VHS Joins National Demonstration


Seventeen minutes for seventeen lives. One minute each to commemorate the inexpressible loss that has gripped mothers, fathers, sisters, brothers, and friends. The goal of these seventeen minutes of silence was to echo more loudly than words on the growing issue of gun violence and school safety. The tragedy at Florida’s Marjory Stoneman Douglas High School has brought students together across the country in a way that transcends what it means to be politically left or right.

Verona High School decided to participate alongside hundreds of other schools and colleges on March 14, one month after Parkland, Florida’s fatal shooting. In what was described as a “greater turnout than expected” by senior  Isabella Williams who helped coordinate the event, hundreds of students filed out of the building at 10 a.m.,  the time the first shots in Florida were fired exactly one month earlier. Verona students made signs supporting the message of “enough” and the push for change in the nation’s gun laws.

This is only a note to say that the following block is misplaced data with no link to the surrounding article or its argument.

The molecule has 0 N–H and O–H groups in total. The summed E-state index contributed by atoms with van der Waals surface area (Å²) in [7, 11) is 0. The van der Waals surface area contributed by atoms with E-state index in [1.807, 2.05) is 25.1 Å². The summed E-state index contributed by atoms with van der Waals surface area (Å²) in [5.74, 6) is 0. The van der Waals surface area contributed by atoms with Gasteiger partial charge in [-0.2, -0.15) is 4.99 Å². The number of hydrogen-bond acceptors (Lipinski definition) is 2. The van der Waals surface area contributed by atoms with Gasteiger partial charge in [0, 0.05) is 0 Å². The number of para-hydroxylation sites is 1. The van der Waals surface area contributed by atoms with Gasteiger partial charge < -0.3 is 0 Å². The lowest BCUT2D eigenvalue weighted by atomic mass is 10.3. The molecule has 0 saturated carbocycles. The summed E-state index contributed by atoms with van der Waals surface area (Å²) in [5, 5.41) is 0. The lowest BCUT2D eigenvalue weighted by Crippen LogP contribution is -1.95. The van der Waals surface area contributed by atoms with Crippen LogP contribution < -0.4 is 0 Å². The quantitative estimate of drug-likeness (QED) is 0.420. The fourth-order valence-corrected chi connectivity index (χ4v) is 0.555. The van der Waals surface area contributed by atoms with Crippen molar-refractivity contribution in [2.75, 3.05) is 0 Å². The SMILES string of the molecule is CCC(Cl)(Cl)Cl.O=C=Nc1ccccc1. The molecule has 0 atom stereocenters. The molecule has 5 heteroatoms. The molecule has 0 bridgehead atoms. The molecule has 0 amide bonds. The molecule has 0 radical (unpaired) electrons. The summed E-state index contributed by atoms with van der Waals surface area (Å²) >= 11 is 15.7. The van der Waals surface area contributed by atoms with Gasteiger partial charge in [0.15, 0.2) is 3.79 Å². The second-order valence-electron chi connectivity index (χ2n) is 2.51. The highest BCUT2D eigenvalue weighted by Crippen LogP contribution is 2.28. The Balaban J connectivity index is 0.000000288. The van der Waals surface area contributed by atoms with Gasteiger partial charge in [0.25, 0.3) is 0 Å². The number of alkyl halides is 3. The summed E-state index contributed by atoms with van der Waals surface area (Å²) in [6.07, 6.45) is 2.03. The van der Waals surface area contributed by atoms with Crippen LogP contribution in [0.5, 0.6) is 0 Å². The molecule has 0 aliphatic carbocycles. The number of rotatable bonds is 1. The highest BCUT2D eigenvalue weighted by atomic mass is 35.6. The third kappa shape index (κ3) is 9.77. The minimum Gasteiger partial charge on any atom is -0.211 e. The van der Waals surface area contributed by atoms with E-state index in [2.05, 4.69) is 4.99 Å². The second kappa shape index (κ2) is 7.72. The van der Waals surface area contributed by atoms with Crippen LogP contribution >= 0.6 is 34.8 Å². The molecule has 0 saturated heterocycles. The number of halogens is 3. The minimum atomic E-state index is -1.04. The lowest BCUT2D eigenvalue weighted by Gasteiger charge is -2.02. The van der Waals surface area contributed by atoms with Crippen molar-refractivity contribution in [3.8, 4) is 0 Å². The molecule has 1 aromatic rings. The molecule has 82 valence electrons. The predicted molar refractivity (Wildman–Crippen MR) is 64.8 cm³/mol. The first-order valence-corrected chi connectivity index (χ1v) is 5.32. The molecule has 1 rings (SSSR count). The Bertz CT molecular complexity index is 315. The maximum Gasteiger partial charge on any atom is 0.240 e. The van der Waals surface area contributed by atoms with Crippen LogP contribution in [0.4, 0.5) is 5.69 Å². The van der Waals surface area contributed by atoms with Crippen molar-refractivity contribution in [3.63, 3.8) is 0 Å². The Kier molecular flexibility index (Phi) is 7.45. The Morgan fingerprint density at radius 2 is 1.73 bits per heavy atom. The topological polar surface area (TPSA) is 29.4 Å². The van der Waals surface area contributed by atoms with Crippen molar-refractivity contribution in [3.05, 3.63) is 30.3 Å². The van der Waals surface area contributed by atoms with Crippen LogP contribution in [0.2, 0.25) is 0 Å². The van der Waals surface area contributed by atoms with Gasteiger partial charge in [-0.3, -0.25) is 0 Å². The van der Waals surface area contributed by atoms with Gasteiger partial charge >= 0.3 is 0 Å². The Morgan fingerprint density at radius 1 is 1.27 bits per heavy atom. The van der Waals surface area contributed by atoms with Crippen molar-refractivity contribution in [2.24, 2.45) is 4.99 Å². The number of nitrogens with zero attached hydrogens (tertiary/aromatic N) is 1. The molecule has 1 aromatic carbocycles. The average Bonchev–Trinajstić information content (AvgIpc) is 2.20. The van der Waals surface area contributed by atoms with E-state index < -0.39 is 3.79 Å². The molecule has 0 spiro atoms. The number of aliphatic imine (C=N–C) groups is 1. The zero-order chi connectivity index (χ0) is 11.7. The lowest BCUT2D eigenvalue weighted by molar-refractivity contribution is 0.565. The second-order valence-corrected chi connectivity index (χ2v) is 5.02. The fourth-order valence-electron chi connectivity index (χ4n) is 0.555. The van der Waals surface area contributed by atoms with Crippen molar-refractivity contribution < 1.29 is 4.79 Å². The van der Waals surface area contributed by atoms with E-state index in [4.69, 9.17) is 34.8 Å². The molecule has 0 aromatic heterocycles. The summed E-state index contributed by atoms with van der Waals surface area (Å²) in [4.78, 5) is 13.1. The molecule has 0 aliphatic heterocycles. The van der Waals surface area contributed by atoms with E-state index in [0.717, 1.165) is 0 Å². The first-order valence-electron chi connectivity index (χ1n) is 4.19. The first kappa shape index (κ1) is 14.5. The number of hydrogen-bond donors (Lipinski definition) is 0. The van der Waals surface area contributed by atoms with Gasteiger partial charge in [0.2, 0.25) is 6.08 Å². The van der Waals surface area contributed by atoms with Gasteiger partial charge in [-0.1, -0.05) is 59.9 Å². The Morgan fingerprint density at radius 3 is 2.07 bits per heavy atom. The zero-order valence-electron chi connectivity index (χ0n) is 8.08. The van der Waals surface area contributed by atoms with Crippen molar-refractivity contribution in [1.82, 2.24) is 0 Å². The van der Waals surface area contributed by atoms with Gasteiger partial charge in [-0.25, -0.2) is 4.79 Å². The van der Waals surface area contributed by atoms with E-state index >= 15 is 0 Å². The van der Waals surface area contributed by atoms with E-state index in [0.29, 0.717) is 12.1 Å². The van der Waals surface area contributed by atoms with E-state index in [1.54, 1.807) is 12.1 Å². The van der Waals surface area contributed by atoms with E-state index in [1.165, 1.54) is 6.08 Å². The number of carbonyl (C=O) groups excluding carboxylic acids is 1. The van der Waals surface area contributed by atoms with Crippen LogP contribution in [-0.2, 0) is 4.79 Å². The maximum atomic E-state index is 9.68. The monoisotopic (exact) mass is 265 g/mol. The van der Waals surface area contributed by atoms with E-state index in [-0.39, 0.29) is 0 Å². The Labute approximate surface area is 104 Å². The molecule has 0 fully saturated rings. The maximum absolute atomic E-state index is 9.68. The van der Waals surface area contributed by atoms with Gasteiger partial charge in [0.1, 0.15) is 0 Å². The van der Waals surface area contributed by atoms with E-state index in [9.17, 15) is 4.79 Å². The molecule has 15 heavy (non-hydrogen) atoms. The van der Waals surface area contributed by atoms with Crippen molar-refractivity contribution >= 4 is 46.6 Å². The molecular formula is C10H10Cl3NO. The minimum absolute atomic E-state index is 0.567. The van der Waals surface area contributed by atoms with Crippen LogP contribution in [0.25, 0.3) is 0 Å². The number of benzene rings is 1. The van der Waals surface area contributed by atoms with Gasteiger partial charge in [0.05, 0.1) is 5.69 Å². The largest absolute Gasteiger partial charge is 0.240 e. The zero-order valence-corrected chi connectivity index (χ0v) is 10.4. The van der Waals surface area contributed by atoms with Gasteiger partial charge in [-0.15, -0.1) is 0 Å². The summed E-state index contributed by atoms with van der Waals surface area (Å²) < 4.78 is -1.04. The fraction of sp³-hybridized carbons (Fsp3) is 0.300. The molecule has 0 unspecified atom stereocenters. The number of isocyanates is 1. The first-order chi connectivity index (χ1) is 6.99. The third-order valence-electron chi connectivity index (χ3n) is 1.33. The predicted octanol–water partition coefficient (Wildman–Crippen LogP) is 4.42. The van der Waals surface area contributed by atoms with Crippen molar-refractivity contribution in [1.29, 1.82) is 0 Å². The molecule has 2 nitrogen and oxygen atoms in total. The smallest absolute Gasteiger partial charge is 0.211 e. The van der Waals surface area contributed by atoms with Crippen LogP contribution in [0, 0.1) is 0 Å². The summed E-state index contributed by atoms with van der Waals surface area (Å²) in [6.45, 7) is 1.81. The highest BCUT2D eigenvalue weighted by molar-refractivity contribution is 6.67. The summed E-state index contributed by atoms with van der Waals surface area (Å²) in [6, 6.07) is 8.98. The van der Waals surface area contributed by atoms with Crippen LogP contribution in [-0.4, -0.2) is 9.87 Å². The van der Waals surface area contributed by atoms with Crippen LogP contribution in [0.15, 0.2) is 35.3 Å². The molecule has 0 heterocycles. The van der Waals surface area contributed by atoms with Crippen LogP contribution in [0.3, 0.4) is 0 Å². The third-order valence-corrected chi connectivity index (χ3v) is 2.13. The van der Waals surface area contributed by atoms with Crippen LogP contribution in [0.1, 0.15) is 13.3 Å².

Though not all students backed the demonstration, all students could agree on the importance of showing their respect and support for Parkland, Florida in this difficult time. The importance of a sense of community and togetherness was reiterated by history teacher Melissa Wallerstein who said “… there are always going to be people that will stand by you and support your perspective, even if it’s not the people that you are normally used to standing next to.”

Isabella Williams described the walkout as “part of a national movement for gun control but also at this particular school in Verona to show solidarity with the victims of the attack – which is why we read the seventeen names of the victims.”

Our generation looks up to adults for political guidance and strength. Because the perception among teens is that adults in politics are not getting along and are therefore ineffective at bringing about change, students have taken a stance to come together in a way that transcends political sides and age and which also inspires unity and change. Williams expressed that the message she hoped students would receive from the walkout was they can be involved in political activity and that it’s not just up to adults to facilitate discussion and activism.”